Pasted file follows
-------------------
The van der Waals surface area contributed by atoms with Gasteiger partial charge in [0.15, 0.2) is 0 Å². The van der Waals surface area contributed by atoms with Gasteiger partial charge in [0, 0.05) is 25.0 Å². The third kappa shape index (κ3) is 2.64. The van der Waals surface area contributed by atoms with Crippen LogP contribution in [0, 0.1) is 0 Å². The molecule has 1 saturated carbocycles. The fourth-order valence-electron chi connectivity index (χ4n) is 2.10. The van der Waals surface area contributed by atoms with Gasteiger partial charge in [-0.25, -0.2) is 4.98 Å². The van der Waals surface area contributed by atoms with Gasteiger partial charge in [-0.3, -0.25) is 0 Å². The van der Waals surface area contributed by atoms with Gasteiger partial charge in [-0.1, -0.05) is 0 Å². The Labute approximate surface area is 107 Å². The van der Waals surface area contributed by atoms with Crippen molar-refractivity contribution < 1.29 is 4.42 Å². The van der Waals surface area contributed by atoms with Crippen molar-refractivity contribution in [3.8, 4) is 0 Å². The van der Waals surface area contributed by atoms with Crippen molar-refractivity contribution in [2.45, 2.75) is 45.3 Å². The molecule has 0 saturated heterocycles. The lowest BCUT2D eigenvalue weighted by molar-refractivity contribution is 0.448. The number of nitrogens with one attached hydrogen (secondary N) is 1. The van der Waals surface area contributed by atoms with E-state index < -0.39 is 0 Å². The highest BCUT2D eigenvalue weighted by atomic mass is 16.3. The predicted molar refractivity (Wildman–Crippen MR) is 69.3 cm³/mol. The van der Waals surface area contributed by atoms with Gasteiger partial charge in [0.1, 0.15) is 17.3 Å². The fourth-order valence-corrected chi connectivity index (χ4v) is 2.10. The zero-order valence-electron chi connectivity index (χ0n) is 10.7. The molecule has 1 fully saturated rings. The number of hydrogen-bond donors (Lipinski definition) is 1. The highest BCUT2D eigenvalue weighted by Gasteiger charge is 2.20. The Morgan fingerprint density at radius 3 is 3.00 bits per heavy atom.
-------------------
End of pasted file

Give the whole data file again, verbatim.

The van der Waals surface area contributed by atoms with Gasteiger partial charge in [0.15, 0.2) is 0 Å². The van der Waals surface area contributed by atoms with Gasteiger partial charge in [0, 0.05) is 25.0 Å². The third kappa shape index (κ3) is 2.64. The van der Waals surface area contributed by atoms with Crippen LogP contribution in [0, 0.1) is 0 Å². The molecule has 1 saturated carbocycles. The fourth-order valence-electron chi connectivity index (χ4n) is 2.10. The van der Waals surface area contributed by atoms with Gasteiger partial charge in [-0.25, -0.2) is 4.98 Å². The van der Waals surface area contributed by atoms with Gasteiger partial charge in [-0.3, -0.25) is 0 Å². The van der Waals surface area contributed by atoms with Gasteiger partial charge in [-0.1, -0.05) is 0 Å². The Labute approximate surface area is 107 Å². The van der Waals surface area contributed by atoms with Crippen molar-refractivity contribution < 1.29 is 4.42 Å². The van der Waals surface area contributed by atoms with Crippen molar-refractivity contribution in [3.8, 4) is 0 Å². The van der Waals surface area contributed by atoms with Crippen molar-refractivity contribution in [2.45, 2.75) is 45.3 Å². The molecule has 0 saturated heterocycles. The lowest BCUT2D eigenvalue weighted by molar-refractivity contribution is 0.448. The number of nitrogens with one attached hydrogen (secondary N) is 1. The van der Waals surface area contributed by atoms with E-state index < -0.39 is 0 Å². The highest BCUT2D eigenvalue weighted by atomic mass is 16.3. The predicted molar refractivity (Wildman–Crippen MR) is 69.3 cm³/mol. The van der Waals surface area contributed by atoms with Gasteiger partial charge in [0.1, 0.15) is 17.3 Å². The fourth-order valence-corrected chi connectivity index (χ4v) is 2.10. The zero-order valence-electron chi connectivity index (χ0n) is 10.7. The molecule has 1 fully saturated rings. The number of hydrogen-bond donors (Lipinski definition) is 1. The highest BCUT2D eigenvalue weighted by Gasteiger charge is 2.20. The Morgan fingerprint density at radius 3 is 3.00 bits per heavy atom.